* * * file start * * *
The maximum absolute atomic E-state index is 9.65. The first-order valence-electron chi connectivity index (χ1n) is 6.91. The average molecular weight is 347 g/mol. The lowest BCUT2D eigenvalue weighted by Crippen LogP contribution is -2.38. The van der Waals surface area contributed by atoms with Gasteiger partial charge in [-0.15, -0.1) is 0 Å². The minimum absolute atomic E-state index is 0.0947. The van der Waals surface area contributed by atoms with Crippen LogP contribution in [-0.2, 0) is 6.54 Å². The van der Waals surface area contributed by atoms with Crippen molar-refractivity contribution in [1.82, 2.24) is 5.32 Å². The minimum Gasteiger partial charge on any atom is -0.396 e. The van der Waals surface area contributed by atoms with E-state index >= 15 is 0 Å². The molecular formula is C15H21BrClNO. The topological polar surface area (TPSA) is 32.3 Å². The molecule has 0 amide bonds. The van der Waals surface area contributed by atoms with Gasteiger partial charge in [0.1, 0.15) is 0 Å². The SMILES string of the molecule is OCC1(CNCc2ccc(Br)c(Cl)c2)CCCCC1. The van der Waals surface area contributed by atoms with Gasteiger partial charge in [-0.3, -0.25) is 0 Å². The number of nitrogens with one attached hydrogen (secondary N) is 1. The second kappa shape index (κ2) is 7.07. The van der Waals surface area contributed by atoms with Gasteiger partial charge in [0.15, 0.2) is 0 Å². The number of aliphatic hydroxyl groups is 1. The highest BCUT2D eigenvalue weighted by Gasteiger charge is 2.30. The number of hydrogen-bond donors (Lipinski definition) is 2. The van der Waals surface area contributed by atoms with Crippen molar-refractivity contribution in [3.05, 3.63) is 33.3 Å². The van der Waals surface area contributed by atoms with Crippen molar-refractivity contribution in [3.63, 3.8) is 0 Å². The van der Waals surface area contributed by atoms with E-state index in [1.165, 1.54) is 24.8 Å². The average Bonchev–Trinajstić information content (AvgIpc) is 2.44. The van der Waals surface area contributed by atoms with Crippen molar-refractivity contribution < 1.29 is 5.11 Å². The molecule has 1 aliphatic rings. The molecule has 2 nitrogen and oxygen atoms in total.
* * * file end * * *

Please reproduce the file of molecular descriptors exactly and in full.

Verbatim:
The maximum absolute atomic E-state index is 9.65. The first-order valence-electron chi connectivity index (χ1n) is 6.91. The average molecular weight is 347 g/mol. The lowest BCUT2D eigenvalue weighted by Crippen LogP contribution is -2.38. The van der Waals surface area contributed by atoms with Gasteiger partial charge in [-0.15, -0.1) is 0 Å². The minimum absolute atomic E-state index is 0.0947. The van der Waals surface area contributed by atoms with Crippen LogP contribution in [-0.2, 0) is 6.54 Å². The van der Waals surface area contributed by atoms with Crippen molar-refractivity contribution in [1.82, 2.24) is 5.32 Å². The minimum Gasteiger partial charge on any atom is -0.396 e. The van der Waals surface area contributed by atoms with E-state index >= 15 is 0 Å². The molecular formula is C15H21BrClNO. The topological polar surface area (TPSA) is 32.3 Å². The molecule has 0 amide bonds. The van der Waals surface area contributed by atoms with Gasteiger partial charge in [0.1, 0.15) is 0 Å². The SMILES string of the molecule is OCC1(CNCc2ccc(Br)c(Cl)c2)CCCCC1. The van der Waals surface area contributed by atoms with Gasteiger partial charge in [-0.3, -0.25) is 0 Å². The number of nitrogens with one attached hydrogen (secondary N) is 1. The second kappa shape index (κ2) is 7.07. The van der Waals surface area contributed by atoms with Gasteiger partial charge in [0.15, 0.2) is 0 Å². The number of aliphatic hydroxyl groups is 1. The highest BCUT2D eigenvalue weighted by Gasteiger charge is 2.30. The number of hydrogen-bond donors (Lipinski definition) is 2. The van der Waals surface area contributed by atoms with Crippen molar-refractivity contribution in [3.05, 3.63) is 33.3 Å². The van der Waals surface area contributed by atoms with Crippen molar-refractivity contribution in [3.63, 3.8) is 0 Å². The van der Waals surface area contributed by atoms with E-state index in [1.165, 1.54) is 24.8 Å². The average Bonchev–Trinajstić information content (AvgIpc) is 2.44. The van der Waals surface area contributed by atoms with Crippen molar-refractivity contribution < 1.29 is 5.11 Å². The molecule has 1 aliphatic rings. The molecule has 2 nitrogen and oxygen atoms in total.